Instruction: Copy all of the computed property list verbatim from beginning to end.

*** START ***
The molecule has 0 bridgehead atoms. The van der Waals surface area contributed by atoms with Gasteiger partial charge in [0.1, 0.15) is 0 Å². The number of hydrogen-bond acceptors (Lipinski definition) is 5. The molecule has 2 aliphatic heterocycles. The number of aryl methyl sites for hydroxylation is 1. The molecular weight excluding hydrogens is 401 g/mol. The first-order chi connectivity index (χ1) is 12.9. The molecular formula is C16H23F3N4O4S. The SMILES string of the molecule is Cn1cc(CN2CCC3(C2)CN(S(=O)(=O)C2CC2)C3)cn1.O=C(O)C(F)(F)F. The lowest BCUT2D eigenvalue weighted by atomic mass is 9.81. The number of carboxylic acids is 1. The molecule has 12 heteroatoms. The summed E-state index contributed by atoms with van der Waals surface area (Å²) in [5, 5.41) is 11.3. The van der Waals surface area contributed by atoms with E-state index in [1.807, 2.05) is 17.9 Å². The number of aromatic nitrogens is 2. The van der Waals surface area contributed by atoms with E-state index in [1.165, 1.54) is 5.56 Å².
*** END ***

The molecule has 0 bridgehead atoms. The van der Waals surface area contributed by atoms with Gasteiger partial charge in [0.1, 0.15) is 0 Å². The number of hydrogen-bond acceptors (Lipinski definition) is 5. The molecule has 2 aliphatic heterocycles. The number of aryl methyl sites for hydroxylation is 1. The molecular weight excluding hydrogens is 401 g/mol. The first-order chi connectivity index (χ1) is 12.9. The molecular formula is C16H23F3N4O4S. The SMILES string of the molecule is Cn1cc(CN2CCC3(C2)CN(S(=O)(=O)C2CC2)C3)cn1.O=C(O)C(F)(F)F. The lowest BCUT2D eigenvalue weighted by atomic mass is 9.81. The number of carboxylic acids is 1. The molecule has 12 heteroatoms. The summed E-state index contributed by atoms with van der Waals surface area (Å²) in [5, 5.41) is 11.3. The van der Waals surface area contributed by atoms with E-state index in [1.807, 2.05) is 17.9 Å². The number of aromatic nitrogens is 2. The van der Waals surface area contributed by atoms with E-state index in [1.165, 1.54) is 5.56 Å².